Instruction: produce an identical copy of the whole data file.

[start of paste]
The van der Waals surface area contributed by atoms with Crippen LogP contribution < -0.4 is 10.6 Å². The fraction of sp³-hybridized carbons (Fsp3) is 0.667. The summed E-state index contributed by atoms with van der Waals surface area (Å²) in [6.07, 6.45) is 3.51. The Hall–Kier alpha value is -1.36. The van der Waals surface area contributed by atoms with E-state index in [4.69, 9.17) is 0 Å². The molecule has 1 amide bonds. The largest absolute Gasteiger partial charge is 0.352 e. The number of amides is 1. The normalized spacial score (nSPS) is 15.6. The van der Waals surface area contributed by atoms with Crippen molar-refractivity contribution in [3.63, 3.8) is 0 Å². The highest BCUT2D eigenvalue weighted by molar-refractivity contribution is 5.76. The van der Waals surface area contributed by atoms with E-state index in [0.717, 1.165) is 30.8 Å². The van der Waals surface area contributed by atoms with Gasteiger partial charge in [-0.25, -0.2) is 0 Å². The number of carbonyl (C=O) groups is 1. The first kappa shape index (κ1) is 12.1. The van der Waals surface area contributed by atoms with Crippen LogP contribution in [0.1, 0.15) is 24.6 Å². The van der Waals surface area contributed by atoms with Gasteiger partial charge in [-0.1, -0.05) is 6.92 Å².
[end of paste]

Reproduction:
The van der Waals surface area contributed by atoms with Crippen LogP contribution < -0.4 is 10.6 Å². The fraction of sp³-hybridized carbons (Fsp3) is 0.667. The summed E-state index contributed by atoms with van der Waals surface area (Å²) in [6.07, 6.45) is 3.51. The Hall–Kier alpha value is -1.36. The van der Waals surface area contributed by atoms with E-state index in [4.69, 9.17) is 0 Å². The molecule has 1 amide bonds. The largest absolute Gasteiger partial charge is 0.352 e. The number of amides is 1. The normalized spacial score (nSPS) is 15.6. The van der Waals surface area contributed by atoms with Crippen molar-refractivity contribution in [3.63, 3.8) is 0 Å². The highest BCUT2D eigenvalue weighted by molar-refractivity contribution is 5.76. The van der Waals surface area contributed by atoms with E-state index in [0.717, 1.165) is 30.8 Å². The van der Waals surface area contributed by atoms with Gasteiger partial charge in [-0.25, -0.2) is 0 Å². The number of carbonyl (C=O) groups is 1. The first kappa shape index (κ1) is 12.1. The van der Waals surface area contributed by atoms with Crippen LogP contribution in [0.1, 0.15) is 24.6 Å². The van der Waals surface area contributed by atoms with Gasteiger partial charge in [-0.1, -0.05) is 6.92 Å².